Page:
WEATHER experts have warned of a tropical storm that is building up in the Indian Ocean and could make landfall in Madagascar at the weekend and proceed towards the Mozambique Channel early next week with the possibility of extending into Zimbabwe’s Eastern province of Manicaland.
We are still healing from the painful Idai trail of destruction for which Defence minister Oppah Muchinguri acknowledged failure to plan and anticipate gravity. But seeing other countries being affected could have just given us a heads up.
Villagers are still haunted by traumatic recollections of the aftermath of Idai. They were forced to bury their loved ones in a rush, using makeshift coffins; some never found their loved ones.
Even though two days of mourning were declared by President Mnangagwa, the affected people are mourning for a lifetime.
Despite official warnings of an approaching cyclone, Idai cometh as a thief in the night.
Cyclone Idai struck Zimbabwe in March 2019, affecting 270 000 people. The storm and subsequent flooding and landslides left 340 people dead and over 300 missing. Agriculture, schools and infrastructure all suffered heavy impacts; many people lost their homes. Chimanimani and Chipinge districts were hardest hit.
Today, many are still in tents; they have not recovered or healed. Hearing of another Idai sends shivers down their spines.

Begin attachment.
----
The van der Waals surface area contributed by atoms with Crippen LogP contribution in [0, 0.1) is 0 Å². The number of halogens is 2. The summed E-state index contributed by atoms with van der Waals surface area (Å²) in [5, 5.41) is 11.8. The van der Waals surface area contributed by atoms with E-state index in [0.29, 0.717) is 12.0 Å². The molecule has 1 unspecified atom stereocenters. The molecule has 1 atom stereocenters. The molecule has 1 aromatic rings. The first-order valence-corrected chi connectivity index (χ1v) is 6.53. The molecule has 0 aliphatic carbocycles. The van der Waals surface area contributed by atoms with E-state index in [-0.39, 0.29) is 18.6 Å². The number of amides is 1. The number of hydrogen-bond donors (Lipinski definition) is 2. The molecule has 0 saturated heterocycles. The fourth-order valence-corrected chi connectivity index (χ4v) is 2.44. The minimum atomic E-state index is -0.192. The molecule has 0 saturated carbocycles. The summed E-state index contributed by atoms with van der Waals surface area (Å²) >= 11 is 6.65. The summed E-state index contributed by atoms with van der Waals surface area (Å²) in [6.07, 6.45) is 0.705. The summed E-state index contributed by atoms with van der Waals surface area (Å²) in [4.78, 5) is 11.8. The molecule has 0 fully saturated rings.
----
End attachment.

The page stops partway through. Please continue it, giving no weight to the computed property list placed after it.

According to Sadc, tropical Cyclone Idai affected three million people in the Republics of Malawi, Mozambique and Zimbabwe leaving 839 people dead, the figure continued to rise as the rains stopped and water subsided. To date, it is reported that 201 476 people have been displaced and about 317 camps established. A total of 2 347 people have been reported injured and over 300 people still missing in the affected countries.
The loss extended to food stocks and livestock making food accessibility and availability more difficult after the cyclone. But, did we learn anything from the Idai situation as a country? Generally, local and national government in affected areas were invisible and ill-prepared at the onset of the disaster.
The situation was made worse by inadequate and dwindling financial support for recovery programmes as well as the slow pace of rebuilding efforts by government. This has left a lot of people stranded in inhabitable makeshift accommodation risking diseases like cholera and malaria.
Now the Meteorological Department tells us to be calm. They say once bitten twice shy isn’t it? People know what happens in Zimbabwe when disaster strikes, we are on our own.